Her throat tightened painfully, and she swallowed hard against it, fighting tears. "I can't ever be what you want. I never could be. I'm not Aria." She hated herself for saying it as soon as the words left her mouth. All she'd done was to expose petty jealousies and insecurities that she'd have done better to bury and pretend were long dead. "I'm sorry," she said hurriedly before her father could respond.

"Don't be," he said. "It's the truth." When she jerked back at his bluntness, he smiled a little. "You're right. You aren't Aria. But I never wanted you to be. I'm sorry you ever believed differently."

He hugged her, sparing her the need to answer, and she briefly clung to him, wanting in that moment to be again the little girl who depended on her daddy to fix her hurts and shelter her from life's storms.

An hour later, on her way out of town, she reflected it had been a long time since she'd felt like that: secure, at peace with herself and sure of her place in her family's hearts.

An insidious little voice of temptation told her she didn't have to do this, didn't have to put herself on display at a very public event and invite people to look and whisper and speculate on the return of the prodigal daughter. She could easily turn around, call Aria's cell and make some excuse as to why she couldn't make it.

She almost did it. Her foot readied to hit the brake; her hands twitched to turn herself around.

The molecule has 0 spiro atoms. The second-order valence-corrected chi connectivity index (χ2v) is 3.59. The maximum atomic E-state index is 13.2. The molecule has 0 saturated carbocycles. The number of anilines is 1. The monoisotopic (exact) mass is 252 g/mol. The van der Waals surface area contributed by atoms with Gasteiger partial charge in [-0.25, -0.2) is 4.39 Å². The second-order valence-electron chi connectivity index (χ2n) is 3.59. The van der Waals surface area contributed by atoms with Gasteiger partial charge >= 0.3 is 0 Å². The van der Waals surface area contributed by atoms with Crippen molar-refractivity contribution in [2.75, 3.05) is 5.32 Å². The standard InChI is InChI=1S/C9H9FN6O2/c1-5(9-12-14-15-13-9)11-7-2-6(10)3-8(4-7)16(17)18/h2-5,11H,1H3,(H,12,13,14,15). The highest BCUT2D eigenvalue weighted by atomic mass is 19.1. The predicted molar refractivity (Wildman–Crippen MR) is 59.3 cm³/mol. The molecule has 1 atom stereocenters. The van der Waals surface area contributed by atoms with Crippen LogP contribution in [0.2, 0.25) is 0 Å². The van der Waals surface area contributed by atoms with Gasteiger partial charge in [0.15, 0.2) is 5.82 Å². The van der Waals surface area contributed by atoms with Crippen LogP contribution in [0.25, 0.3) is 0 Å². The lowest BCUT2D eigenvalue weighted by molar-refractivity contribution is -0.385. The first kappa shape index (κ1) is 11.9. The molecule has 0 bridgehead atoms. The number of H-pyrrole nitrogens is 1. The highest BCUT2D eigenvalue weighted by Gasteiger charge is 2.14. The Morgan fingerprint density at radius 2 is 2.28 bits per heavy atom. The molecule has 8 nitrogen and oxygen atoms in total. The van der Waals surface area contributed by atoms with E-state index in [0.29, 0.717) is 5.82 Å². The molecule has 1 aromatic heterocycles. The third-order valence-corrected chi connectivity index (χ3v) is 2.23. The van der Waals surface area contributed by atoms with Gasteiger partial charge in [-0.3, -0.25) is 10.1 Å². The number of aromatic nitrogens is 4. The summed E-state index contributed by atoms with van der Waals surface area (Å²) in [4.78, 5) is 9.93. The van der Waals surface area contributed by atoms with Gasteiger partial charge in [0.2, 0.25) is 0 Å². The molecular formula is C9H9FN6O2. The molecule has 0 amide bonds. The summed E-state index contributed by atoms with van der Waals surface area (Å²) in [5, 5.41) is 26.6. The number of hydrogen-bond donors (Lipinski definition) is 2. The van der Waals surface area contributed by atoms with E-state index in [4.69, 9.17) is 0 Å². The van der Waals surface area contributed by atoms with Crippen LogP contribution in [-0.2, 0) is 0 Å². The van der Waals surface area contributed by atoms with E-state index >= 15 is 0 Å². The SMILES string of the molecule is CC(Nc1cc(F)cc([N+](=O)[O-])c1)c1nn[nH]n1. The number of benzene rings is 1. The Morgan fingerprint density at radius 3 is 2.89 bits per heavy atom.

Then she saw the burning car.

***

Ry Kincaid hefted a shovelful of dirt on the engine fire, soundly cursing the decrepit Land Rover Discovery, its rotten timing in dying in the middle-of-hell nowhere and his own stupid impulse to come to New Mexico in the first place.

The large black bull mastiff dog patiently sitting a few feet away stared dolefully at him as if confirming Ry's opinion of the situation. He scowled at it, and the dog gazed back, unperturbed.

"Next time I take a call from Duran Forrester," he grumbled at it, "bite me."

Right now, Forrester was first on his list of people he'd be happier not knowing existed. If it hadn't been for him, Ry wouldn't be here, would still be the man with no roots, no commitments, no one tying him to a place or responsibilities.

Instead, Forrester had turned him into something else: a twin brother, with a father and five other brothers and innumerable other relations he hadn't bothered to remember.